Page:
Installing Docker on Raspbian for the Raspberry Pi

Last Friday I wrote a post how to install Docker on ARM64 devices. Today I will describe how to install Docker on Raspbian (Stretch).

Hardware

The hardware choice is very obviously the Raspberry Pi, and to be more exact it’s the brand new Raspberry Pi 3 Model B+. This Raspberry Pi model has the following specs;

  • Broadcom BCM2837B0, Cortex-A53 (ARMv8) 64-bit SoC (1.4GHz)
  • 1GB LPDDR2 SDRAM
  • 2.4GHz and 5GHz IEEE 802.11.b/g/n/ac wireless LAN, Bluetooth 4.2, BLE
  • Gigabit Ethernet over USB 2.0 (however the maximum throughput is around ~300 Mb/ps)
  • 5V/2.5A DC power input (however it can run on 2A power adapter just fine)

Operating System

For the Operating System I’m going for Raspbian Strecth Lite.
although the processor that comes with the Raspberry Pi 3B+ is a 64 bit’s CPU, Raspbian is not 64 bits. At this moment all Raspbian versions are 32 bits only  😥

Installing Docker

Let’s get started but first let’s confirm that the processor is a ARMv8. Let’s run the uname command to verify this;

$ uname -m
armv7l

Euh, this can’t be right? … the uname command shows us that the processor is a ARMv7 where it should be an ARMv8.

Unfortunately this is because Raspbian is still running with the same 32-bit kernel as the 2B that have a ARMv7 processor. So it will report that it have a ARMv7 when your using a 32-bit kernel.

So the hardware side is a ARMv8 but on the software side it will be shown as a 32 bits ARMv7.

Just like the previous post on how to install Docker on Armbian, we could use the Docker supplied repositories. This is because Rasbpian is just like Armbian so it’s based on Debian, and Docker will provide installation sources for Debian based systems.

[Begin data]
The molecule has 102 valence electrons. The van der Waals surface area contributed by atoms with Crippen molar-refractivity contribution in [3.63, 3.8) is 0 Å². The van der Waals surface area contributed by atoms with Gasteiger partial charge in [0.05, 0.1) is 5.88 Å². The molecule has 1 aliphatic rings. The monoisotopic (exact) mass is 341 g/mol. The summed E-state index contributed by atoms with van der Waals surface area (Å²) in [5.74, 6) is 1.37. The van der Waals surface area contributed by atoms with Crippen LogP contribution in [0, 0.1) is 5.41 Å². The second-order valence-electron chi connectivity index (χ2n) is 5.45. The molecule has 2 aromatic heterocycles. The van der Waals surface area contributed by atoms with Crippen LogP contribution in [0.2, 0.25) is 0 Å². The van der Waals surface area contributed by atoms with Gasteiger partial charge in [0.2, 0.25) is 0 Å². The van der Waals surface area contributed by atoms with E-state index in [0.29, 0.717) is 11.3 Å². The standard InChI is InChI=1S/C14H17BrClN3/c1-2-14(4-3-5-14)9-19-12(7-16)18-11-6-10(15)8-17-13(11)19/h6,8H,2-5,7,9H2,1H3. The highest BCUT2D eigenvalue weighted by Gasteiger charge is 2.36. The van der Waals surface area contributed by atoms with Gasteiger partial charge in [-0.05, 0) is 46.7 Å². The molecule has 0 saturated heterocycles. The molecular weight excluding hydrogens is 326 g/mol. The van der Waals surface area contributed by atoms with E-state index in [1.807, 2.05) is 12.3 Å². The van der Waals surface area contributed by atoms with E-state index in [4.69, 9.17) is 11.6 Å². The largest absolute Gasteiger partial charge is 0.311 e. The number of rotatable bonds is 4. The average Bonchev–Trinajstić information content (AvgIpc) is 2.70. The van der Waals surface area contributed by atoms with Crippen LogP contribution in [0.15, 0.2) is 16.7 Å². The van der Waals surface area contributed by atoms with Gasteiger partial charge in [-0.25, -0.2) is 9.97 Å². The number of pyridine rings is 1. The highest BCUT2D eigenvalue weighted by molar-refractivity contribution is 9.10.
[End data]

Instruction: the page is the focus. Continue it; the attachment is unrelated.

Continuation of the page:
Pre-installation steps

The first task is to install the required packages and configure the Docker repository.
Lets start with installing the packages.

$ sudo apt install -y \
       apt-transport-https \
       ca-certificates \
       curl \
       gnupg \
       gpgv

Once the packages have been installed the next step is to add the Docker GPG key.

$ curl -fsSL https://download.docker.com/linux/debian/gpg | sudo apt-key add -

The next step is to add the Docker repository.

$ echo "deb [arch=armhf] https://download.docker.com/linux/debian \
       $(lsb_release -cs) stable" | \
       sudo tee /etc/apt/sources.list.d/docker.list

Docker installation

Tell the system there is a new repository available we need run a update command

$ sudo apt update

When running the update command you should see there are two Docker repositories added to the repo list.

NOTE: it’s only required to run a update and not the upgrade command 😉

Once all the previous commands have been run successfully, it’s time to install Docker!

$ sudo apt install -y docker-ce

Great Docker has been installed, now the final step is to check if it’s running asARMv7.

$ docker version

This should show you an output that consist of two parts; one is the Docker Client and one is the Docker Engine, both should show ARMv7 at the OS/Arch section.

$ docker version
Client:
 Version: 18.03.0-ce
 API version: 1.37
 Go version: go1.9.4
 Git commit: 0520e24
 Built: Wed Mar 21 23:18:37 2018
 OS/Arch: linux/arm
 Experimental: false
 Orchestrator: swarm

Server:
 Engine:
  Version: 18.03.0-ce
  API version: 1.37 (minimum version 1.12)
  Go version: go1.9.4
  Git commit: 0520e24
  Built: Wed Mar 21 23:14:43 2018
  OS/Arch: linux/arm
  Experimental: false

If you see any error’s on the server side, than perhaps you need to add your account to the docker group;

$ sudo addgroup [your account] docker

Great everything is installed and running with ARMv7 support.
Lets try to start a Alpine container.

$ docker run -it alpine sh
$ exit

And run the command to check what CPU architecture it’s running.

$ docker run -it alpine uname -a
Linux dc6ec2b6a1a3 4.14.30-v7+ #1102 SMP Mon Mar 26 16:45:49 BST 2018 armv7l Linux

As you can see the container is running as ARMv7, so we have successfully running Docker on our Raspberry Pi!

NOTE: when using Docker on ARM CPU architectures you need a ARM based container image, otherwise you get EXEC errors because the base image has been build on a AMD/Intel machine.

However more and more images will have support for multiple architectures so you can run it on your desktop pc running Intel or AMD processors and your little Raspberry Pi.

That’s it.. happy Dockering!


1 Comment

Mike · September 1, 2018 at 5:27 pm

thanks a lot!

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